Alien Covenant

Alien Covenant

Ridley Scott’s Alien Covenant is the film Prometheus should have been or wanted to. Covenant is a worthy addition to the Alien franchise and a true and legitimate prequel to it, rendering its predecessor redundant, even obsolete.

Set a decade after the events in Prometheus, the story follows the crew of the Covenant, a ship on a colonisation mission carrying human embryos and a few thousand colonists in deep cryosleep for the long journey to a faraway destination. When the ship receives a signal from a nearby planet, driven by curiosity and the resemblance of this planet to Earth, the small number of crew onboard decide to make a detour and explore it (nevermind asking why this planet wasn’t their original destination, to begin with). Of course, this turns out to be a very, very bad idea, because the planet happens to be where the survivors from the events of Prometheus crash-landed. It isn’t long before the landing party is infected and, if you know your movie history well, lots of gruesome chestbusting ensues.

A common trait amongst the best sci-fi is their ability to take the concept of the Alien ‘Other’ and connect it or fuse it with the elusive concept of the divine ‘Other’. Many films have attempted this but very few, like the exceptional Arrival, have actually accomplished it. One of Prometheus’ great failings (among many others) was that it aimed purely at achieving this with a lumbering philosophy. Covenant remedies all of this by being more balanced – there are some thematic, almost literal explorations of the fallible concept of ‘God syndrome’ but the film isn’t contend with being only about this. It is, at its core, unashamedly, a slasher film. While this isn’t too much of a departure from the 1979 original, times have changed and the films plotting and structure feels, primarily in its third act, like its been lazily rehashed from its own DNA. It not only rips off parts from the original but also the James Cameron sequel that Scott didn’t direct. It also doesn’t help with credibility when some of the crew take irrational decisions (let’s fly into a storm!) or do the kind of silly things when confronted with danger that makes you facepalm while viewing, but this is easily compensated by the frenzied thrills, which are at the service of the storytelling.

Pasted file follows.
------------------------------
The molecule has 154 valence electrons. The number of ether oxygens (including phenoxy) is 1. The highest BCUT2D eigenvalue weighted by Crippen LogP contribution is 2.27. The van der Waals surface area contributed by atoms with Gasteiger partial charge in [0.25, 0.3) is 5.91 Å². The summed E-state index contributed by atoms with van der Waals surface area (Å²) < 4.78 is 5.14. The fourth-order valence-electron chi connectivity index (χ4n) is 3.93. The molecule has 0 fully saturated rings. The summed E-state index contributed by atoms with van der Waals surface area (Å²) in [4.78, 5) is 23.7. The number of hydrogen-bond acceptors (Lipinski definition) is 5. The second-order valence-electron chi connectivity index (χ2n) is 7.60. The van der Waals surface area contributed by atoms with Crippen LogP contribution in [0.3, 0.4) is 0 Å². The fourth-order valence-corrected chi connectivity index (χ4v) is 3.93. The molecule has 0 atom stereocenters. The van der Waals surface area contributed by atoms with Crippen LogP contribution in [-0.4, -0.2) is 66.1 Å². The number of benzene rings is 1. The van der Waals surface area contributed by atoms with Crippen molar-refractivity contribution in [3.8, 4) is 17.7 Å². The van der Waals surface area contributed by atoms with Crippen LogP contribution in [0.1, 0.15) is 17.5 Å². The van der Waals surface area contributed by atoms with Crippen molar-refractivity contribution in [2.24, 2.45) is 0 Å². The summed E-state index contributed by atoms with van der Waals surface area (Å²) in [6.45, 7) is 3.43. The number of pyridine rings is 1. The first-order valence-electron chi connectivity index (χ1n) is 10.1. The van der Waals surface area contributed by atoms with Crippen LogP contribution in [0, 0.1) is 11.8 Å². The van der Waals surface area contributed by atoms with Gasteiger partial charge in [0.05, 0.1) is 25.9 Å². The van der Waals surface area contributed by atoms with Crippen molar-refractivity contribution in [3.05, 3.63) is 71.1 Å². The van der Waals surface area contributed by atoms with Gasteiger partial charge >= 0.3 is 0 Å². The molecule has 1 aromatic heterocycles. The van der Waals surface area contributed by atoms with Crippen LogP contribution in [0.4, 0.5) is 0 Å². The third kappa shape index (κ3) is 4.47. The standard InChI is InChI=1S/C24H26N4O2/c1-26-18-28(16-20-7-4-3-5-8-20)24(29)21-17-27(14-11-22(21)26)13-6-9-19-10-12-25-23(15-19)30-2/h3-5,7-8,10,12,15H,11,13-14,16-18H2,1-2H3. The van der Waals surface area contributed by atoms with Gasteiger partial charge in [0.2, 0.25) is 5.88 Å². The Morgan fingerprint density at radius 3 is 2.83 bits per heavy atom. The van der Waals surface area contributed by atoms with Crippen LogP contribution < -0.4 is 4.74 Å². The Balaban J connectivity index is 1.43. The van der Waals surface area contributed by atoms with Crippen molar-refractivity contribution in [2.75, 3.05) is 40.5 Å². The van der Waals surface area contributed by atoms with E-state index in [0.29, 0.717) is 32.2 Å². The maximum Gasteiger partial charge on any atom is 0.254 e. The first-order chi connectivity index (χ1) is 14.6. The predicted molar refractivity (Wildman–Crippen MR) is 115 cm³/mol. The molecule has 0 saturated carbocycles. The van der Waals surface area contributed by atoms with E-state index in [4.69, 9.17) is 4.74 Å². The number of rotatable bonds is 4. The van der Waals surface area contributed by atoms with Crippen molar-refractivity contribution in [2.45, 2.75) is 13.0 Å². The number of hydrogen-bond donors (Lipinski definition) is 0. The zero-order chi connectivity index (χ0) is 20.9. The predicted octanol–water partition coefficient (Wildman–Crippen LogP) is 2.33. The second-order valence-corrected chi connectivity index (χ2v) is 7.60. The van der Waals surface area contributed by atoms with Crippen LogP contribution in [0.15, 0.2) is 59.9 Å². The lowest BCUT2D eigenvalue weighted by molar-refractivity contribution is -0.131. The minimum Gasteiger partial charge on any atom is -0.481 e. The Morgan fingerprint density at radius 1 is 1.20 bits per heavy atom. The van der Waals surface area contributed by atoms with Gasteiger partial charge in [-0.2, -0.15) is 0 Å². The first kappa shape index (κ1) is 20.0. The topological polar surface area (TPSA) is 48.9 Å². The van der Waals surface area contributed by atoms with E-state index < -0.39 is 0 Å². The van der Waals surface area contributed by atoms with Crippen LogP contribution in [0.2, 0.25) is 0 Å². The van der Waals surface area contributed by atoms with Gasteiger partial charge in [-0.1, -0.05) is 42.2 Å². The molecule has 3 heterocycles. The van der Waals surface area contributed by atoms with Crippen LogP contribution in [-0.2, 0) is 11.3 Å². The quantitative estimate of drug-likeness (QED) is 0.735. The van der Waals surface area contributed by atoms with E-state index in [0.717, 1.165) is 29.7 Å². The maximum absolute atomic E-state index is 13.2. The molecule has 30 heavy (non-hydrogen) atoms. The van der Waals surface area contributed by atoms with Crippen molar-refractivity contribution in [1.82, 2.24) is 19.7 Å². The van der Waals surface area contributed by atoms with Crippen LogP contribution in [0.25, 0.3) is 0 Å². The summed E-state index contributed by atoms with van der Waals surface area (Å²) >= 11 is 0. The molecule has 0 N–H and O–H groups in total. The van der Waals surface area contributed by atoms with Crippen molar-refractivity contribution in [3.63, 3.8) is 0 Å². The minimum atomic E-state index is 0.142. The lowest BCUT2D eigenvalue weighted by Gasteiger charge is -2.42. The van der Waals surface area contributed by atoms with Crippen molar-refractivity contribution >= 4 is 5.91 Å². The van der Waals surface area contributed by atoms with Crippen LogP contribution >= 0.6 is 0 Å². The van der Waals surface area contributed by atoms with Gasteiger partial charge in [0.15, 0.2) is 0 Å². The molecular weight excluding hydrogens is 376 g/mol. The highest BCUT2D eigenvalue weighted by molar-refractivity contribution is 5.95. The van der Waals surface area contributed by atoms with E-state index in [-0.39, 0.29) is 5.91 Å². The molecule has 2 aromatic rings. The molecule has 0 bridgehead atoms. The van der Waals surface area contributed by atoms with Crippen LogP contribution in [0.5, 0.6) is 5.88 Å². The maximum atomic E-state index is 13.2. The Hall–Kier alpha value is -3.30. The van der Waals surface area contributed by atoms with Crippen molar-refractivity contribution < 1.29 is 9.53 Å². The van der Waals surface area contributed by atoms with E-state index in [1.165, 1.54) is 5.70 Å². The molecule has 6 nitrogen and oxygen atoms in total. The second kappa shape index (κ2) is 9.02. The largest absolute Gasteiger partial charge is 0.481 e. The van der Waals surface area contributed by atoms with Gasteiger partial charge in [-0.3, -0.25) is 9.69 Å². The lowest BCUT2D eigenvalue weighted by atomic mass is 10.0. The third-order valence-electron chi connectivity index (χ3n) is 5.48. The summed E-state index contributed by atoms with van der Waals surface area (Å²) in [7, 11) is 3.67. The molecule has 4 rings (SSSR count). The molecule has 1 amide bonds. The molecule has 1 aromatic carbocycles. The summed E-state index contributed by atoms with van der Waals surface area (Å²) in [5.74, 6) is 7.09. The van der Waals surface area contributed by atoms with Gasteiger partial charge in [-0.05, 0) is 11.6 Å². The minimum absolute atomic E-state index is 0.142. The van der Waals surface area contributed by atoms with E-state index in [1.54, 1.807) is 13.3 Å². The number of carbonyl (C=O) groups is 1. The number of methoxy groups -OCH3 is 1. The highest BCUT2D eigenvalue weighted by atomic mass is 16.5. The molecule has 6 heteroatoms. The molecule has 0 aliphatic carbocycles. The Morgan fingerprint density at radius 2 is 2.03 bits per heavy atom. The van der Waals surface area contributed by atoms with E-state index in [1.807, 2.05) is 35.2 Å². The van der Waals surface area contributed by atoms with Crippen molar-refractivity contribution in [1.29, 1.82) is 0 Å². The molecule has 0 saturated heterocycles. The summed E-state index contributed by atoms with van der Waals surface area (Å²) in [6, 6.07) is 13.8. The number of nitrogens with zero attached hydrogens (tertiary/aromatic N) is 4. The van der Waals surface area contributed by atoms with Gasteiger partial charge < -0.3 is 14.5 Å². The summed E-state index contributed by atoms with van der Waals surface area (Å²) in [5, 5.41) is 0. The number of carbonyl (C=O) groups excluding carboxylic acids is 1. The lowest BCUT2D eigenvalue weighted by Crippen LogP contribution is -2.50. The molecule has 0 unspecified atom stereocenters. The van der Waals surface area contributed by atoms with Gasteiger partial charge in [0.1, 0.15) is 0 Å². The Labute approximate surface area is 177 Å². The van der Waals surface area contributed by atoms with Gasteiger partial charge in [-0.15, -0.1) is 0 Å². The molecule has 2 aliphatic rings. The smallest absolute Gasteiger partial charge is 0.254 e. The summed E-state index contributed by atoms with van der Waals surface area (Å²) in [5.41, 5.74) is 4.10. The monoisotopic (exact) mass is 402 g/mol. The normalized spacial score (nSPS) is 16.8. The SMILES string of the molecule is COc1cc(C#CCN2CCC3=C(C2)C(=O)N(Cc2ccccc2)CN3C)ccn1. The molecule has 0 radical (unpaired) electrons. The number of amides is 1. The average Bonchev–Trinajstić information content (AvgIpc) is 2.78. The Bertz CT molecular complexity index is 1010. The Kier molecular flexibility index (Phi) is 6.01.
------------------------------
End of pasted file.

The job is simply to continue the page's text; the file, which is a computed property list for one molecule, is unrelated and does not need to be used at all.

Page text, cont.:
The original Alien films were never about the search for anything profound or particularly theological. At their most primal level, they were essentially about human instinct and survival in the face of insurmountable adversity. This changed when Prometheus came out, which combined lofty aspirations with murky storytelling and a cornball, heavy-handed approach. It is thus a great relief to see Scott back in his element, working within his preferred comfort zone of space, sci-fi and thrills and exercising complete control over the fully realised production designs. The cast is functional with the exception of Michael Fassbender, who is a complete standout, balancing eerie curiosity with a devilish intent to become the film’s most enigmatic character. In many ways his android David/Walter isn’t just at the heart of Covenant’s thematic drive, he also becomes the very series’ reason for existence. On the whole, Covenant rights the wrongs of the previous film and becomes a cinematic second attempt at an Aliens origin story. The formula it applies is simple and effective – strip away the pretend intellectualism and leave a visceral, raw monster film. It works!

Rating: ★★★½☆

About Faizan Rashid

A veteran Dubai based film critic, Faizan has been reviewing movies for nearly a decade. His work has been published in local newspapers such as 7days and on prestigious online websites such as MSN Arabia and